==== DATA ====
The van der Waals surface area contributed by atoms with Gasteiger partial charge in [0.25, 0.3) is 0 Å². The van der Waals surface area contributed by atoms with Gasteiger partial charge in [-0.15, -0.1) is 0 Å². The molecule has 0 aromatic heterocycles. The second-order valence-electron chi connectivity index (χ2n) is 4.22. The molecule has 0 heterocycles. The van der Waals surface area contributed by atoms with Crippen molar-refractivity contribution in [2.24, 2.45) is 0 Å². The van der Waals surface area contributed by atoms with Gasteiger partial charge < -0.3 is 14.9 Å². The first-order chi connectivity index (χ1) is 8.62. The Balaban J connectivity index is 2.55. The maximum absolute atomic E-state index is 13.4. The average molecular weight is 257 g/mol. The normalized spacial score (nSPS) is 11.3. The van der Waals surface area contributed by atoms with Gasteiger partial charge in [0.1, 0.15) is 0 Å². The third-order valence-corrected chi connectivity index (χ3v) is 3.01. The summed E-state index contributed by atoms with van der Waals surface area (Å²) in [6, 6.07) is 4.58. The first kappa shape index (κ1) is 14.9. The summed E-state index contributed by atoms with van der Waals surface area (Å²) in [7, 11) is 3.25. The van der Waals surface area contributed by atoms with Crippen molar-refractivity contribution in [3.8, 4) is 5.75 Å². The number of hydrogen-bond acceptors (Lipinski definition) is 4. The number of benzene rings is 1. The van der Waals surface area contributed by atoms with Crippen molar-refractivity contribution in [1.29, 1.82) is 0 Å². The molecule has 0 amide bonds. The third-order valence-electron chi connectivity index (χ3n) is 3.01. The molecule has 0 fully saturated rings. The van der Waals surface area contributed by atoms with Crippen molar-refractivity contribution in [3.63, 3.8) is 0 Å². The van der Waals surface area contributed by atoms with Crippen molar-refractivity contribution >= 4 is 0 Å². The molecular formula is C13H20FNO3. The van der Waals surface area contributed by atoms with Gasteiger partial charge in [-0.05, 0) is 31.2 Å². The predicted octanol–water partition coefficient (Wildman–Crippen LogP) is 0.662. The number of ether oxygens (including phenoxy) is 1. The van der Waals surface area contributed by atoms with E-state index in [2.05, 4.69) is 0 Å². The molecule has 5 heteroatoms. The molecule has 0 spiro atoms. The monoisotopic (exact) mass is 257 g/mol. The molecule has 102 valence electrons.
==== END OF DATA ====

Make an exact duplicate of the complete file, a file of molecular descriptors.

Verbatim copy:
The van der Waals surface area contributed by atoms with Gasteiger partial charge in [0.25, 0.3) is 0 Å². The van der Waals surface area contributed by atoms with Gasteiger partial charge in [-0.15, -0.1) is 0 Å². The molecule has 0 aromatic heterocycles. The second-order valence-electron chi connectivity index (χ2n) is 4.22. The molecule has 0 heterocycles. The van der Waals surface area contributed by atoms with Crippen molar-refractivity contribution in [2.24, 2.45) is 0 Å². The van der Waals surface area contributed by atoms with Gasteiger partial charge < -0.3 is 14.9 Å². The first-order chi connectivity index (χ1) is 8.62. The Balaban J connectivity index is 2.55. The maximum absolute atomic E-state index is 13.4. The average molecular weight is 257 g/mol. The normalized spacial score (nSPS) is 11.3. The van der Waals surface area contributed by atoms with Gasteiger partial charge in [0.1, 0.15) is 0 Å². The third-order valence-corrected chi connectivity index (χ3v) is 3.01. The summed E-state index contributed by atoms with van der Waals surface area (Å²) in [6, 6.07) is 4.58. The first kappa shape index (κ1) is 14.9. The summed E-state index contributed by atoms with van der Waals surface area (Å²) in [7, 11) is 3.25. The van der Waals surface area contributed by atoms with Crippen molar-refractivity contribution in [3.8, 4) is 5.75 Å². The number of hydrogen-bond acceptors (Lipinski definition) is 4. The number of benzene rings is 1. The van der Waals surface area contributed by atoms with Crippen molar-refractivity contribution in [1.29, 1.82) is 0 Å². The molecule has 0 amide bonds. The third-order valence-electron chi connectivity index (χ3n) is 3.01. The molecule has 0 fully saturated rings. The van der Waals surface area contributed by atoms with Crippen molar-refractivity contribution in [3.63, 3.8) is 0 Å². The van der Waals surface area contributed by atoms with Crippen molar-refractivity contribution >= 4 is 0 Å². The molecular formula is C13H20FNO3. The van der Waals surface area contributed by atoms with Gasteiger partial charge in [-0.05, 0) is 31.2 Å². The predicted octanol–water partition coefficient (Wildman–Crippen LogP) is 0.662. The number of ether oxygens (including phenoxy) is 1. The van der Waals surface area contributed by atoms with E-state index in [2.05, 4.69) is 0 Å². The molecule has 5 heteroatoms. The molecule has 0 spiro atoms. The monoisotopic (exact) mass is 257 g/mol. The molecule has 102 valence electrons.